Congenital malformations of the central nervous system and adjacent structures related to defective neural tube closure during the first trimester of pregnancy generally occurring between days 18-29 of gestation. Ectodermal and mesodermal malformations (mainly involving the skull and vertebrae) may occur as a result of defects of neural tube closure. (From Joynt, Clinical Neurology, 1992, Ch55, pp31-41)
A vitamin that includes both CHOLECALCIFEROLS and ERGOCALCIFEROLS, which have the common effect of preventing or curing RICKETS in animals. It can also be viewed as a hormone since it can be formed in SKIN by action of ULTRAVIOLET RAYS upon the precursors, 7-dehydrocholesterol and ERGOSTEROL, and acts on VITAMIN D RECEPTORS to regulate CALCIUM in opposition to PARATHYROID HORMONE.
A nutritional condition produced by a deficiency of VITAMIN D in the diet, insufficient production of vitamin D in the skin, inadequate absorption of vitamin D from the diet, or abnormal conversion of vitamin D to its bioactive metabolites. It is manifested clinically as RICKETS in children and OSTEOMALACIA in adults. (From Cecil Textbook of Medicine, 19th ed, p1406)
A tube of ectodermal tissue in an embryo that will give rise to the CENTRAL NERVOUS SYSTEM, including the SPINAL CORD and the BRAIN. Lumen within the neural tube is called neural canal which gives rise to the central canal of the spinal cord and the ventricles of the brain. For malformation of the neural tube, see NEURAL TUBE DEFECTS.
Evaluation undertaken to assess the results or consequences of management and procedures used in combating disease in order to determine the efficacy, effectiveness, safety, and practicability of these interventions in individual cases or series.
A malformation of the nervous system caused by failure of the anterior neuropore to close. Infants are born with intact spinal cords, cerebellums, and brainstems, but lack formation of neural structures above this level. The skull is only partially formed but the eyes are usually normal. This condition may be associated with folate deficiency. Affected infants are only capable of primitive (brain stem) reflexes and usually do not survive for more than two weeks. (From Menkes, Textbook of Child Neurology, 5th ed, p247)
The aggregate business enterprise of agriculture, manufacture, and distribution related to tobacco and tobacco-derived products.
The industry concerned with processing, preparing, preserving, distributing, and serving of foods and beverages.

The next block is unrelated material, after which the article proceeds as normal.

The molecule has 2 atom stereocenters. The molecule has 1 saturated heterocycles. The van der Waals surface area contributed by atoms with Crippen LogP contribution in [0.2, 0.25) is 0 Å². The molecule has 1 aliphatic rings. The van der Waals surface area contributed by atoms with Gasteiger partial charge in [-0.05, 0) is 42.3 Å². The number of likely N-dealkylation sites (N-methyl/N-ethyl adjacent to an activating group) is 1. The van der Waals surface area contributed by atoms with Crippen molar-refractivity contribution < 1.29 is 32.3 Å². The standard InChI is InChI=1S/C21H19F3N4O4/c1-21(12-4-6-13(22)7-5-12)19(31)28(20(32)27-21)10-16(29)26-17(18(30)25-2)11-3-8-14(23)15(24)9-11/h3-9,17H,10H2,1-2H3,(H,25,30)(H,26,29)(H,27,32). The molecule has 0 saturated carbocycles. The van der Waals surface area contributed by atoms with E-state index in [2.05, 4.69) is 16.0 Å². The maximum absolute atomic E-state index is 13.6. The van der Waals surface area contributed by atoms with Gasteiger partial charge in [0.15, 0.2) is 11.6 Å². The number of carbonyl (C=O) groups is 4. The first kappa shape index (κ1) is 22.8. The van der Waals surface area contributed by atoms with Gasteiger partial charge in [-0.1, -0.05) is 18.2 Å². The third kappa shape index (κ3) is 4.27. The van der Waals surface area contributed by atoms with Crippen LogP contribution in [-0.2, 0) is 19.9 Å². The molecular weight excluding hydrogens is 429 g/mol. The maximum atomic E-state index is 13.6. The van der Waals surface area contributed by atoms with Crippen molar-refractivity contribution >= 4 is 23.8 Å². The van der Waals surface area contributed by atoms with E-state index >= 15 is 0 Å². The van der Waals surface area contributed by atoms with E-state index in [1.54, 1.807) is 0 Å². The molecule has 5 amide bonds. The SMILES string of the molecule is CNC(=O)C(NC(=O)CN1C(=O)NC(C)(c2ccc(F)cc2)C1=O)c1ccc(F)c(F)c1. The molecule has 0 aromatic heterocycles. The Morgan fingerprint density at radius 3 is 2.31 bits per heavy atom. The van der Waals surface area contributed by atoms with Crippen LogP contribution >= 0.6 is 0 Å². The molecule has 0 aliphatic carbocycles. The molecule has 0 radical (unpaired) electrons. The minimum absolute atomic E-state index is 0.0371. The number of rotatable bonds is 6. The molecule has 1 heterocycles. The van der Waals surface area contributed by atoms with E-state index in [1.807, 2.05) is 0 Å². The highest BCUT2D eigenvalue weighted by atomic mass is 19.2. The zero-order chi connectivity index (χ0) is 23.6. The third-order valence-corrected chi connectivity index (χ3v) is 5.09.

The productive enterprises concerned with food processing.
Seeds from grasses (POACEAE) which are important in the diet.
Articles of food which are derived by a process of manufacture from any portion of carcasses of any animal used for food (e.g., head cheese, sausage, scrapple).
The presence of bacteria, viruses, and fungi in food and food products. This term is not restricted to pathogenic organisms: the presence of various non-pathogenic bacteria and fungi in cheeses and wines, for example, is included in this concept.
Prepared food that is ready to eat or partially prepared food that has a final preparation time of a few minutes or less.
Containers, packaging, and packaging materials for processed and raw foods and beverages. It includes packaging intended to be used for storage and also used for preparation of foods such as microwave food containers versus COOKING AND EATING UTENSILS. Packaging materials may be intended for food contact or designated non-contact, for example, shipping containers. FOOD LABELING is also available.
The presence in food of harmful, unpalatable, or otherwise objectionable foreign substances, e.g. chemicals, microorganisms or diluents, before, during, or after processing or storage.
The largest class of organic compounds, including STARCH; GLYCOGEN; CELLULOSE; POLYSACCHARIDES; and simple MONOSACCHARIDES. Carbohydrates are composed of carbon, hydrogen, and oxygen in a ratio of Cn(H2O)n.
A mixture of liquid hydrocarbons obtained from petroleum. It is used as laxative, lubricant, ointment base, and emollient.
A synthetic naphthoquinone without the isoprenoid side chain and biological activity, but can be converted to active vitamin K2, menaquinone, after alkylation in vivo.
A genus of the family Chinchillidae which consists of three species: C. brevicaudata, C. lanigera, and C. villidera. They are used extensively in biomedical research.
A plant genus in the family ROSACEAE and order Rosales. This should not be confused with the genus RHODIOLA which is sometimes called roseroot.
Oils high in unsaturated fats extracted from the bodies of fish or fish parts, especially the LIVER. Those from the liver are usually high in VITAMIN A. The oils are used as DIETARY SUPPLEMENTS. They are also used in soaps and detergents and as protective coatings.
Several plant species of the genus VACCINIUM known for the edible blueberry fruit.
Foodstuff used especially for domestic and laboratory animals, or livestock.